In addition, Augustus' preference for his own candidates, probably still exercised by general consensus, is formally sanctioned when the highest government offices are awarded (Clause 4). The possibility of enlarging the Pomerium , the sacred city limits of Rome, probably only had a cultic function and hardly a practical one (Clause 5). The emperor should possibly be associated with the city founder Romulus , to whom the original establishment of the pomerium is ascribed.

The interpretation of clauses 6 and 7. Clause 6, also known as the “discretionary clause”, gives the emperor in its literal interpretation the absolute freedom of discretion that seems to be incompatible with the construction of the principle created by Augustus (literal translation for example : “That everything that may seem good to him for the benefit of the state and with respect for divine and human, public and private institutions, he has the right and authority, just like the deified Augustus, Tiberius and Claudius ").

It is therefore assumed in recent research that the formulaic expressions of the clause have a restrictive function. One possible approach is to understand the reference to the predecessors in office (who at that time had not been extinguished in memory) in the sense that Vespasian was bound by those laws that were passed under his predecessors and that were still in force with regard to discretion. Then this addition makes little sense for clauses 1, 2 and 5, to which it is also attached (also for clause 7). In particular, the right to expand the Pomerium, which refers only to Claudius, for whom the expansion of the Pomerium is confirmed in writing, appears contradictory under this interpretation. Another interpretation traces the phrase “for the benefit of the state” back to models in republican inscriptions on law, which in this context prescribed certain, but rather non-binding, limitations for the official.

The first-mentioned approach argues mainly with the wording of Clause 7, which makes Vespasian in principle independent of the legislative power of the Senate and the People's Assembly, but only in the area of ​​what was customary among the predecessors and, conversely, all the privileges agreed upon under the predecessors in their entirety transmits. If all special powers were actually granted en bloc, the listing of selective laws in the inscription would be superfluous. The clause was therefore understood more as an invitation to the emperor to adhere to his “good” predecessors when exercising the law. However, the additional naming of individual competencies can also be justified with the ancient legal tradition, which, unlike in modern normative law, provided for the repeated updating of existing laws where relevant.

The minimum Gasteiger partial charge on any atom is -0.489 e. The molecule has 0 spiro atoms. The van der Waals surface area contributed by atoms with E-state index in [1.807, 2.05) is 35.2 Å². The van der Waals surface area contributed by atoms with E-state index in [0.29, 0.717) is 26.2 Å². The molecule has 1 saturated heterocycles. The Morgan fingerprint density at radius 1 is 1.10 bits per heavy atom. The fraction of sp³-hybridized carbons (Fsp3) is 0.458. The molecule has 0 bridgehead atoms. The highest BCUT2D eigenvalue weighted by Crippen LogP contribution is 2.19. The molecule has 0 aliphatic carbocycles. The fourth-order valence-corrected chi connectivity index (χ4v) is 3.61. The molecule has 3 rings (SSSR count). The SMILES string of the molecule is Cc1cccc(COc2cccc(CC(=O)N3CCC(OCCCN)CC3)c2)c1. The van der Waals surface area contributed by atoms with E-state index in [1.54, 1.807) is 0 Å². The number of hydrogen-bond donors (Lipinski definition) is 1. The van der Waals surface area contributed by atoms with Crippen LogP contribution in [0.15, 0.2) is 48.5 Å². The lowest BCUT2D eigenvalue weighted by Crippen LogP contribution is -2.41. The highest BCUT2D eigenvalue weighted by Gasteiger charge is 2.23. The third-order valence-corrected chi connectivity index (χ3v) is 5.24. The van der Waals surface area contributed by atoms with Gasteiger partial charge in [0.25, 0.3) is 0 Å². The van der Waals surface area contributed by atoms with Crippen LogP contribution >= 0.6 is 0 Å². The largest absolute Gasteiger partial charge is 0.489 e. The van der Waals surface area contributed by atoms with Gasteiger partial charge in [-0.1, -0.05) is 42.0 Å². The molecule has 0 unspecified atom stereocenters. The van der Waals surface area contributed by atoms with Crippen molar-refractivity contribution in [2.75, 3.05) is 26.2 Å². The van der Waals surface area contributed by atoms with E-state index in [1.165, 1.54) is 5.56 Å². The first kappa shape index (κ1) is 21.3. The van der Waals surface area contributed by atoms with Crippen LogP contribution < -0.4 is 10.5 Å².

The final (“retroactive”) clause confirms the validity of Vespasian's decisions before the Inaugural Act came into force. Their retroactive effect is usually related to the dies imperii Vespasians, the accession of the emperor, Tacitus to the day of the acclamation by the army (July 1, 69 AD), not, as usual, the resolution of the senate. Thus, this clause could not already have been included in the corresponding inaugural laws of the predecessor. However, it is also possible to see it as a technical provision to bridge the period between the decision-making in the Senate and legislation by the People's Assembly, i.e. traditional law.

The exact interpretation of the formulaic, sometimes archaic text is also difficult because systematic collections of laws that could be used for comparison have only been created since the third century, and the formal authority of the emperor is likely to have changed significantly. The discussion of this question depends not only on the individual questions of Vespasian's reign, but also on the constitutional powers of the emperor in the early principate .


  • Peter Brunt : Lex de imperio Vespasiani. In: Journal of Roman Studies . Volume 67, 1977, pp. 95-116 (basic article, although it does not reflect the latest research).
  • Angela Pabst : "... ageret faceret quaecumque e re publica censeret esse". Approaches to the lex de imperio Vespasiani. In: Werner Dahlheim (Hrsg.): Festschrift Robert Werner on his 65th birthday (= Xenia 22). Universitäts-Verlag Konstanz, Konstanz 1989, ISBN 3-87940-356-2 , pp. 125-148.
  • Luigi Capogrossi Colognesi, Elena Tassi Scandone (ed.): La "Lex de imperio Vespasiani" e la Roma dei Flavi. Atti del convegno, November 20-22, 2008 (= Acta Falviana. Volume 1). L'Erma di Bretschneider, Rome 2009


  1. CIL 6, 930 = 31207 = Hermann Dessau , Inscriptiones Latinae selectae (ILS) 244.
  2. Tacitus, Historiae 4,3,3 ( online ).
  3. Christoph F. Wetzler: Rule of Law and Absolutism: Considerations on the Constitution of the Late Antique Empire based on CJ 1.14.8 , (= Freiburg legal-historical treatises ). At the same time: University, dissertation, Freiburg (Breisgau), 1995/96. Duncker and Humblot, Berlin 1997, ISBN 3-428-08968-5 , p. 79 (FN 22).